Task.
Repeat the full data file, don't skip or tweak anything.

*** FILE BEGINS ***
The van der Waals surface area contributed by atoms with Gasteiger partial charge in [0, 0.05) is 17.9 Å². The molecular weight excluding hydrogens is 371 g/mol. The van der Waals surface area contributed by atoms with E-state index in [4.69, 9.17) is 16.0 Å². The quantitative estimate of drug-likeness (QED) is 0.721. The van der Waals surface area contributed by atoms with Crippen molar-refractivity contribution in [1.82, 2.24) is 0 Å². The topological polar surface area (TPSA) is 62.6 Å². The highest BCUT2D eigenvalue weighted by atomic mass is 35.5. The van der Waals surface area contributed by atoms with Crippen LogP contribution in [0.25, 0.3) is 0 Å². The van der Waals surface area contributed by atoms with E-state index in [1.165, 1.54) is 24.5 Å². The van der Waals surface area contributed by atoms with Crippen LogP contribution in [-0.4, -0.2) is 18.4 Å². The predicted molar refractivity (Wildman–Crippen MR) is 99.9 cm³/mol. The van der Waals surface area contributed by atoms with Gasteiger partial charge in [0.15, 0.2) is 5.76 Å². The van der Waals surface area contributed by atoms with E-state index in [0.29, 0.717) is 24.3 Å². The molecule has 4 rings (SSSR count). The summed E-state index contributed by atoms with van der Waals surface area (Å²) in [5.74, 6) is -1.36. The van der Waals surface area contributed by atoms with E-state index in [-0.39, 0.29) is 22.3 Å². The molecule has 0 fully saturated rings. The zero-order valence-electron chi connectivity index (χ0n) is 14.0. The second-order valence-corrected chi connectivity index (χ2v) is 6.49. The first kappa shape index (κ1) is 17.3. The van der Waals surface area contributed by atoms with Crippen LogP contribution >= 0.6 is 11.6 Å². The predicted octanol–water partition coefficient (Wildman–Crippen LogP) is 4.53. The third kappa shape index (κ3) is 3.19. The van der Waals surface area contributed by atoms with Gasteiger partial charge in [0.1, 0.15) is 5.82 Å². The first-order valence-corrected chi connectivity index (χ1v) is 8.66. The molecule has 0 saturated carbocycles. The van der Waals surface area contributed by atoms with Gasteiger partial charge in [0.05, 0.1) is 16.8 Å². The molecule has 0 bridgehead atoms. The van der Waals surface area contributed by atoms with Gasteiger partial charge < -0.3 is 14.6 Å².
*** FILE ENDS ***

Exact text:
The van der Waals surface area contributed by atoms with Gasteiger partial charge in [0, 0.05) is 17.9 Å². The molecular weight excluding hydrogens is 371 g/mol. The van der Waals surface area contributed by atoms with E-state index in [4.69, 9.17) is 16.0 Å². The quantitative estimate of drug-likeness (QED) is 0.721. The van der Waals surface area contributed by atoms with Crippen molar-refractivity contribution in [1.82, 2.24) is 0 Å². The topological polar surface area (TPSA) is 62.6 Å². The highest BCUT2D eigenvalue weighted by atomic mass is 35.5. The van der Waals surface area contributed by atoms with Crippen LogP contribution in [0.25, 0.3) is 0 Å². The van der Waals surface area contributed by atoms with E-state index in [1.165, 1.54) is 24.5 Å². The van der Waals surface area contributed by atoms with Crippen LogP contribution in [-0.4, -0.2) is 18.4 Å². The predicted molar refractivity (Wildman–Crippen MR) is 99.9 cm³/mol. The van der Waals surface area contributed by atoms with Gasteiger partial charge in [0.15, 0.2) is 5.76 Å². The van der Waals surface area contributed by atoms with E-state index in [0.29, 0.717) is 24.3 Å². The molecule has 4 rings (SSSR count). The summed E-state index contributed by atoms with van der Waals surface area (Å²) in [5.74, 6) is -1.36. The van der Waals surface area contributed by atoms with E-state index in [-0.39, 0.29) is 22.3 Å². The molecule has 0 fully saturated rings. The zero-order valence-electron chi connectivity index (χ0n) is 14.0. The second-order valence-corrected chi connectivity index (χ2v) is 6.49. The first kappa shape index (κ1) is 17.3. The van der Waals surface area contributed by atoms with Crippen LogP contribution >= 0.6 is 11.6 Å². The predicted octanol–water partition coefficient (Wildman–Crippen LogP) is 4.53. The third kappa shape index (κ3) is 3.19. The van der Waals surface area contributed by atoms with Gasteiger partial charge in [0.1, 0.15) is 5.82 Å². The first-order valence-corrected chi connectivity index (χ1v) is 8.66. The molecule has 0 saturated carbocycles. The van der Waals surface area contributed by atoms with Gasteiger partial charge in [0.05, 0.1) is 16.8 Å². The molecule has 0 bridgehead atoms. The van der Waals surface area contributed by atoms with Gasteiger partial charge < -0.3 is 14.6 Å².